The study found up to a 42 percent risk reduction in some cancers with increased moderate-intensity exercise.
Exercise has long been known to benefit our health and well-being but now a new study shows how it can significantly reduce the risk of developing a large range of cancers and the findings suggests the more exercise the better.
The study used findings from 12 large research studies from both the U.S. and Europe with almost 1.5 million participants. They were asked how much they exercised and how often with researchers noting cancer diagnoses over a nine to twenty-one year period.
The research found that exercising even as little as a couple of hours a week reduces the risk of developing major cancers such as breast, colon and lung cancer, as reported in UPI. What’s even better is the more exercise you do, the more protection from cancer you have as study lead author and investigator with the U.S. National Cancer Institute states, “The more activity, the more the benefit. As people did more, their risk continued to lower.”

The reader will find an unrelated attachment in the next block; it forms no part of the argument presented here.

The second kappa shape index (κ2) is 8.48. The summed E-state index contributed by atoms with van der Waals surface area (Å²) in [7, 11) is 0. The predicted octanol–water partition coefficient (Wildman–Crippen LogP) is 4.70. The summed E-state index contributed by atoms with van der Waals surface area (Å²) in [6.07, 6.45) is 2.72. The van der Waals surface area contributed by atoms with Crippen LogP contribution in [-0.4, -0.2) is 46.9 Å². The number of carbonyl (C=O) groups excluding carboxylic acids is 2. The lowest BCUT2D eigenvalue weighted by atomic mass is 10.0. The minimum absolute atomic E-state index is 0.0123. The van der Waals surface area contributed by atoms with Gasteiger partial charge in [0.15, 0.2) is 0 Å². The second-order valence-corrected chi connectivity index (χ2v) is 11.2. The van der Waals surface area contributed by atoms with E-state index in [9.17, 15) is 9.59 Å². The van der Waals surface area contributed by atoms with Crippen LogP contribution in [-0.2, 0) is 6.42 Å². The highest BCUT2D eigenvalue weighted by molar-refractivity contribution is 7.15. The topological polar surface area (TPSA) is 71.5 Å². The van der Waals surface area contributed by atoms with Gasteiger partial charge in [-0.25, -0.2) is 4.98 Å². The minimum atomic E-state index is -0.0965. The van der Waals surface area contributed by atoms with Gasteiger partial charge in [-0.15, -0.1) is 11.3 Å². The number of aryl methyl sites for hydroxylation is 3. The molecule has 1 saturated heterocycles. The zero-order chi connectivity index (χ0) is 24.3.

The study was based on a variety of regular leisure-time physical activity and found to be linked to the reduction in 13 out of 26 types of cancer. These included esophageal, lung, liver, kidney, breast and colon cancer which all saw at least a 10 percent drop in risk with esophageal adenocarcinoma claiming the highest reduction with 42 percent.
Exercise guidelines are currently aimed at heart health with the recommended 150 minutes of moderate-intensity activity a week – with around half of Americans not reaching this amount.
Although not completely sure of the association between exercise and cancer, Moore believes the link to cancer reductions is due to a decrease in levels of hormones that are associated with different cancers and possible lower levels of inflammation.
The authors concluded that “these findings support promoting physical activity as a key component of population-wide cancer prevention and control efforts.”
The findings were published in the journal JAMA Internal Medicine.